Here at B’nai Brith Canada, we take human rights seriously and have been advocating for the rights of Canadian Jews since 1875. It goes without saying that the rights to vote and run for office – on an equal footing with all other Canadians – are among the most fundamental rights.
That is why, many months ago, we made the decision not to sit silently while Elections Canada planned the upcoming federal election for the High Holy Day of Shemini Azteret. Despite what some naysayers predicted, we won in Federal Court, alongside applicants Chani Aryeh-Bain and Ira Walfish.
But today, the Chief Electoral Officer (CEO) dashed any hope of changing Election Day by refusing to do so – for the second time. In our opinion, this decision is just as wrong as the first.
The CEO says that accommodations have been made at advanced polls that will enable more observant Jews to vote.
That’s great – but last year, when the Quebec election fell on Shemini Azteret and Élections Québec made similar accommodations, voter turnout in D’Arcy-McGee, the most heavily Jewish riding, still fell from 72% to 47%. We fear that this scenario may repeat itself this year.
The CEO says that changing the date at this point would be a logistical headache, requiring the re-booking of polling stations just 85 days before Election Day.
In reality, Elections Canada is required, at all times, to be able to organize a snap election on just 36 days’ notice.
The CEO admits that observant Jewish candidates like Chani Aryeh-Bain in Eglinton-Lawrence and David Tordjman in Mount Royal will not be able to “compete on equal terms with non-observant candidates.” And for us at B’nai Brith, that’s a red line.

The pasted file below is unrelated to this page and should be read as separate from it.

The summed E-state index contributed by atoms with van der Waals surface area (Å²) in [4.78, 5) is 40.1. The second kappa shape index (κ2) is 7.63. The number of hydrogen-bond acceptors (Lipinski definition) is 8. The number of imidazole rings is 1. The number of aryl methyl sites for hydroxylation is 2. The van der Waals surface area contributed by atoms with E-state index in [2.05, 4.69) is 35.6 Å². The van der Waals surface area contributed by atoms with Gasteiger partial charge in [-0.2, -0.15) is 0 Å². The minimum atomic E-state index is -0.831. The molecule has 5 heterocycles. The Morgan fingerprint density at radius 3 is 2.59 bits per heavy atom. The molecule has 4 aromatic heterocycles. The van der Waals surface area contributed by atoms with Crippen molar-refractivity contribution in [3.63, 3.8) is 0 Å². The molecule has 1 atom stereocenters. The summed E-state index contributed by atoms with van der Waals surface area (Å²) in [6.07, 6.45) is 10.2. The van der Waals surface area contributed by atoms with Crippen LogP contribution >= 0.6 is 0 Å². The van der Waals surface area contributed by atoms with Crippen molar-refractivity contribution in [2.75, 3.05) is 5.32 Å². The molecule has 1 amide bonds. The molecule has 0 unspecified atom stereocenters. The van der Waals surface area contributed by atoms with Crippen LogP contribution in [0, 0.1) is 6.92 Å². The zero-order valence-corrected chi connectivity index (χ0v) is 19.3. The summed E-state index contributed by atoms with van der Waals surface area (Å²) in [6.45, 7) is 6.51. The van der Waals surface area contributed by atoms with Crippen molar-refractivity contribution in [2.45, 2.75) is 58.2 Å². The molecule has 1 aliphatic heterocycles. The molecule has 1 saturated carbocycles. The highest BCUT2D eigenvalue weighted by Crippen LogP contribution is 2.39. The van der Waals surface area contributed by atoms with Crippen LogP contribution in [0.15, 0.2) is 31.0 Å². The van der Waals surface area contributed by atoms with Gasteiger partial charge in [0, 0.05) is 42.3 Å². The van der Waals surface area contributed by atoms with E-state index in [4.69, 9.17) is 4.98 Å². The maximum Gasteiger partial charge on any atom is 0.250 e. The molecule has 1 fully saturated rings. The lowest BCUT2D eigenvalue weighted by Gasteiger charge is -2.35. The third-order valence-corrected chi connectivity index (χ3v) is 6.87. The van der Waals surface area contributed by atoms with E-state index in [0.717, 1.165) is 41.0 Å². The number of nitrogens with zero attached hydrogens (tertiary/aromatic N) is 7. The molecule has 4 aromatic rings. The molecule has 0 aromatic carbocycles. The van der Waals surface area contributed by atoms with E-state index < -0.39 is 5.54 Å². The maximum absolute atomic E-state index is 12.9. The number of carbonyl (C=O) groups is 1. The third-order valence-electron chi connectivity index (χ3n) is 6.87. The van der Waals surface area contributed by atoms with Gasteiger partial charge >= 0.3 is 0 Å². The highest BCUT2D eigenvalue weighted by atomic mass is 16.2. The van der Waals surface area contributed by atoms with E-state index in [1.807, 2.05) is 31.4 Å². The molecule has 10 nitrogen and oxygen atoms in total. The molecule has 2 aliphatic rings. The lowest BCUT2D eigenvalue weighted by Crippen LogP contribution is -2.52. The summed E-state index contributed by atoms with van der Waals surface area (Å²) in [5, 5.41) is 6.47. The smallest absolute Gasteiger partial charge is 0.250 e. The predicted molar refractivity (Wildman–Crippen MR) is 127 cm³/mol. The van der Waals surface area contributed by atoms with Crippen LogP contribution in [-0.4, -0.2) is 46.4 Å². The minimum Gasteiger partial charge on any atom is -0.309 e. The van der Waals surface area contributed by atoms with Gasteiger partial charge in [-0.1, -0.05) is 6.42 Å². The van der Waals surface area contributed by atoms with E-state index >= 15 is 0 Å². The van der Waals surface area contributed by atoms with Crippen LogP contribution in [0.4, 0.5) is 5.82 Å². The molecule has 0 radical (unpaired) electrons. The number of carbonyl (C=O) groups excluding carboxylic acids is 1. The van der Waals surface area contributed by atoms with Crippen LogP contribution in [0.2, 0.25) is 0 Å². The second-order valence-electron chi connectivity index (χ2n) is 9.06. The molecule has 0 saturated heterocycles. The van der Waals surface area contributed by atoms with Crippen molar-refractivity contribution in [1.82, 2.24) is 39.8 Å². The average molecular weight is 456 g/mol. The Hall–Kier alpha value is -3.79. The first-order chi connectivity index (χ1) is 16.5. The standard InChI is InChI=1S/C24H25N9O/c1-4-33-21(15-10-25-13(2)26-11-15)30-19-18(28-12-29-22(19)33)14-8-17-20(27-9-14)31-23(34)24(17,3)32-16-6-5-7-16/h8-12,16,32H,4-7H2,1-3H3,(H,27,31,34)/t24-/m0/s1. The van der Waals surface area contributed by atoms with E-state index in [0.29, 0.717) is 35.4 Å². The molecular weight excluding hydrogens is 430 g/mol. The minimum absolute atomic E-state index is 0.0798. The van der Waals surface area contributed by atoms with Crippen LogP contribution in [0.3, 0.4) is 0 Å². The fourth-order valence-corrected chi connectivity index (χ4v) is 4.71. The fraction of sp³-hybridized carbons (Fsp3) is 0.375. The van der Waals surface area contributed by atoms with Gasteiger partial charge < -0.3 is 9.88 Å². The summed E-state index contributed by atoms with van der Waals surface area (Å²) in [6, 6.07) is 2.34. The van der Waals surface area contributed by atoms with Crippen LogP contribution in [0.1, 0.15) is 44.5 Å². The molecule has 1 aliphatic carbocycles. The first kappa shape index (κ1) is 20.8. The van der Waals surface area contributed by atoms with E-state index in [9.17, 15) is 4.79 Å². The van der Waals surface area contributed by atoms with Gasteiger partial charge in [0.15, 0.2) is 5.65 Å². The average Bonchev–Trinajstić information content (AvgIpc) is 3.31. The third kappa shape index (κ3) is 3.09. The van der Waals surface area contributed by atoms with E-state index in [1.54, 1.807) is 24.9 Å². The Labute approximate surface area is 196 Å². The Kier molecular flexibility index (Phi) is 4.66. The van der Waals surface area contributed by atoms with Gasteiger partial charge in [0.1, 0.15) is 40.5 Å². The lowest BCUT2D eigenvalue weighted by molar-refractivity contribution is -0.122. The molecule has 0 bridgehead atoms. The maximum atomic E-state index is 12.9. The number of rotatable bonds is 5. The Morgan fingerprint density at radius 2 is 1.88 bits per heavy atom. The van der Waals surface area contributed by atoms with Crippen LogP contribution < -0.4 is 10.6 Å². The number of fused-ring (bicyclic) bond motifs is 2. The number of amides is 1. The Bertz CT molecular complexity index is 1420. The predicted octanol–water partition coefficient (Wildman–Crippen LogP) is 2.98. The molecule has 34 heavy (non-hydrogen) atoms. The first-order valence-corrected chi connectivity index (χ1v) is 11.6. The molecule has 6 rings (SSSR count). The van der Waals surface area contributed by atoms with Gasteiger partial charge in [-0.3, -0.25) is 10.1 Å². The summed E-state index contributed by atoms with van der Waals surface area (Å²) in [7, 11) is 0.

The problem now is that Elections Canada has “run out the clock” on us. We have no practical way of appealing the second decision and having it heard before the August 1 election date deadline.
So what is to be done?
We say that the best response to government action that threatens to disenfranchise members of our community is to make sure our voices are heard louder than ever.
We say that every Canadian Jew who is capable of doing so must cast a ballot via advanced polls or special ballots – and we will be providing more information on those options in the near future.
We say that every Canadian Jew should ask their local candidates one key question: Will you support amendments to the Canada Elections Act, backed by B’nai Brith, to ensure that Election Day never falls on a major Jewish holiday again?
We are immensely proud of the unity and consensus that the Jewish Community has demonstrated throughout this ordeal. B’nai Brith was copied on over 1000 emails sent to Elections Canada this past week asking for the date to be changed – something that the CEO conveniently forgot to mention in his second decision.
We contacted synagogues from Newfoundland to B.C., asking them to circulate our call among their congregants – and not a single synagogue, whether Orthodox, Conservative, Reform or Reconstructionist, disagreed with our message or our approach.
That’s real Jewish unity. And if we, as a community, unite our forces and continue to stand up for our rights – and the rights of all Canadians – there’s nothing that we can’t accomplish.
Chief Executive Officer
B’nai Brith Canada